To help address such situations, STMA is currently pilot testing a new environmental certification program for sports facilities. “We think that will help our members be more proactive in communicating their environmental stewardship,” Heck explains.
Turf Manager, Elizabethtown (Ky.) Sports Park
“Like any industry, it’s always evolving. There’s always a lot of new technologies and research coming out. And, for me personally, it’s always interesting to stay up on whatever the latest and greatest things are, whether it’s a new cultivar of grass or piece of equipment,” says Bergdoll. “There’s so much going on and so many things being thrown at us.” He says part of his challenge professionally is to sift through these advancements to figure out which ones make sense, financially and realistically, in his operation.
Bergdoll says that, throughout the industry, sports field managers are being challenged to do more with less, and he feels that fact is starting to be recognized by those who support the industry. “I think, finally, the equipment manufacturers and the chemical manufacturers and the university researchers have caught up to where we are as sports field managers, trying to do as much as we can given the constraints we have, whether it’s limited budgets or staff,” Bergdoll observes, noting that he’s seeing lower cost chemical options and maintenance equipment available on the market, as well as research that addresses more practical issues. There seems to be industrywide recognition now of how budget-conscious most sports turf managers need to be, he concludes.
Another trend Bergdoll has noticed has special significance for him: a rise in the number of high-caliber youth sports complexes opening. Elizabethtown Sports Park is a tournament destination facility and one of the largest of its kind in the U.S., with 12 ball fields and 12 multiuse fields, including two synthetic fields, on 150 acres. The city of Elizabethtown built the park as a way to bring in visitors and revenue. “I’m seeing more of these types of facilities pop up, maybe on a smaller scale, but it feels like the youth sports industry hasn’t gone down because of the economy,” Bergdoll notes. “I think people feel, ‘No matter what the economy is, we’re still going to spend money on our kids.’ The competitive youth sports industry, as far as I can tell, has been thriving even in this down economy.”
At the same time, he thinks the expectation levels are rising for both the conditioning and safety of sports fields. He says, “I think that can only help our industry when people actually understand that kids need to play on safe fields.”
Head Groundskeeper, Denver Broncos
“I think that as an industry we’re strong,” says Kurcab. For example, he observes that a number of equipment manufacturers and suppliers that had focused on golf course maintenance are now shifting some attention to sports fields.
“I think the sports turf market is getting bigger, everything from product development to equipment and supplies. When I first started, every piece of equipment and product we had was developed for a golf course and we tried to make it work in a sports field application,” notes Kurcab, adding that there is now a wide range of products designed specifically with sports field maintenance in mind. “I think that will continue,” he says, noting that sports fields might be a more stable market – less vulnerable to economic downturns – than golf in the eyes of suppliers, making it more attractive.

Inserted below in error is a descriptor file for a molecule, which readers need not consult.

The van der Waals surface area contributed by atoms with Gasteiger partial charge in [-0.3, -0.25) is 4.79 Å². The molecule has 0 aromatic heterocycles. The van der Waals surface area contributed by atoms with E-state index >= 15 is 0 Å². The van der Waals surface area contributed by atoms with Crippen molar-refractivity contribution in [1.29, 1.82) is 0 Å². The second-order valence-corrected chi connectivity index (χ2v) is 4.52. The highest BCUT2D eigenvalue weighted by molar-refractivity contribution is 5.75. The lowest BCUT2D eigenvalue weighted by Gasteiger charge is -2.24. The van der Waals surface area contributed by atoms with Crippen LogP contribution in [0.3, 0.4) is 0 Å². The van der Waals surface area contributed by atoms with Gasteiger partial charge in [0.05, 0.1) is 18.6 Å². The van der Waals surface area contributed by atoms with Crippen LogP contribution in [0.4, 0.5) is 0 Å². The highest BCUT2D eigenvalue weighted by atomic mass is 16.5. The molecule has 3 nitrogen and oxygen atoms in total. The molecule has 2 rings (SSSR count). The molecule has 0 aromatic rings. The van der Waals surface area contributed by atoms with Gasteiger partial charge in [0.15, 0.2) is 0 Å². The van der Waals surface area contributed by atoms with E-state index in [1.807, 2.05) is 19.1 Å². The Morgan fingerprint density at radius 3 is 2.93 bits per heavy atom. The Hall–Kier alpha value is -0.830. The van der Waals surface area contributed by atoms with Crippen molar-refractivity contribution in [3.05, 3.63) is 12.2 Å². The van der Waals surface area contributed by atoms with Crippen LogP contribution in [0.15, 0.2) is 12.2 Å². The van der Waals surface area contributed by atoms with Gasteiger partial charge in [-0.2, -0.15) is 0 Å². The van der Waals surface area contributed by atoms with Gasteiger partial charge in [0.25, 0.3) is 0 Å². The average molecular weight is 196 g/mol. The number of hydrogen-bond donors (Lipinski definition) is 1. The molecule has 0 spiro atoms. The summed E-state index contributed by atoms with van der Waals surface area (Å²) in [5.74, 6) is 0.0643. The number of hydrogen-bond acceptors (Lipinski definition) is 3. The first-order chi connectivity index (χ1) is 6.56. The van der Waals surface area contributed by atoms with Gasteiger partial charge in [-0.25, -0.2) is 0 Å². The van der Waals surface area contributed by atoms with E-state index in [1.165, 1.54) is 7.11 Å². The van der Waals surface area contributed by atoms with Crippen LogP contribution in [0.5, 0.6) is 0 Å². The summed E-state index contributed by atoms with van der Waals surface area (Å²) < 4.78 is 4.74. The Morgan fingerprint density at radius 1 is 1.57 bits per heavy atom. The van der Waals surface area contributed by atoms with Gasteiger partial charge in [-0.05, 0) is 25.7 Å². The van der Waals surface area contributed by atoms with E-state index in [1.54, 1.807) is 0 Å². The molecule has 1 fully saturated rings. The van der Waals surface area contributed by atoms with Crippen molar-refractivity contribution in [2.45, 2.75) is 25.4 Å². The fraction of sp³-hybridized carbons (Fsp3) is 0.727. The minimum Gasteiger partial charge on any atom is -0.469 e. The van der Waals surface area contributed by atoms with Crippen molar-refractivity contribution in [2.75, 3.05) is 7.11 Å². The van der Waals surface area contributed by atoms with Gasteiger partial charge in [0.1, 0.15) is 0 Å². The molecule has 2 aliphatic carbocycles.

He’s observed a similar phenomenon taking place with professionals working in the industry. “It’s the first time I can remember seeing golf course superintendents actively changing professions to become sports turf managers, and I welcome that, because the better people we can get, the better off we’re going to be. It will only help our industry’s professionalism,” he explains.
One trend Kurcab sees developing over the next five years is safety and performance testing for sports fields. “That’s going to get huge. In the NFL we already have performance testing going on, everything from field hardness to traction tests, grass cover tests, moisture levels, and things like that. We’re having to meet certain guidelines, and I think that’s going to filter down,” he predicts, noting that Europe and Australia are far ahead of the U.S. on these issues.
Kurcab thinks the emphasis on concussions and other issues related to sports safety will drive advances in the science of testing and focus on field safety all the way down to the youth sports level. “I’ve even heard from school districts where their legal departments are looking into whether they might be liable [for injuries] if they can’t document the maintenance of their fields,” he states. “I think awareness of field safety is going to drive more objective testing on the quality of fields, and that’s only going to help the industry in terms of resources and budgets.”
Executive Vice President, Redexim Turf Products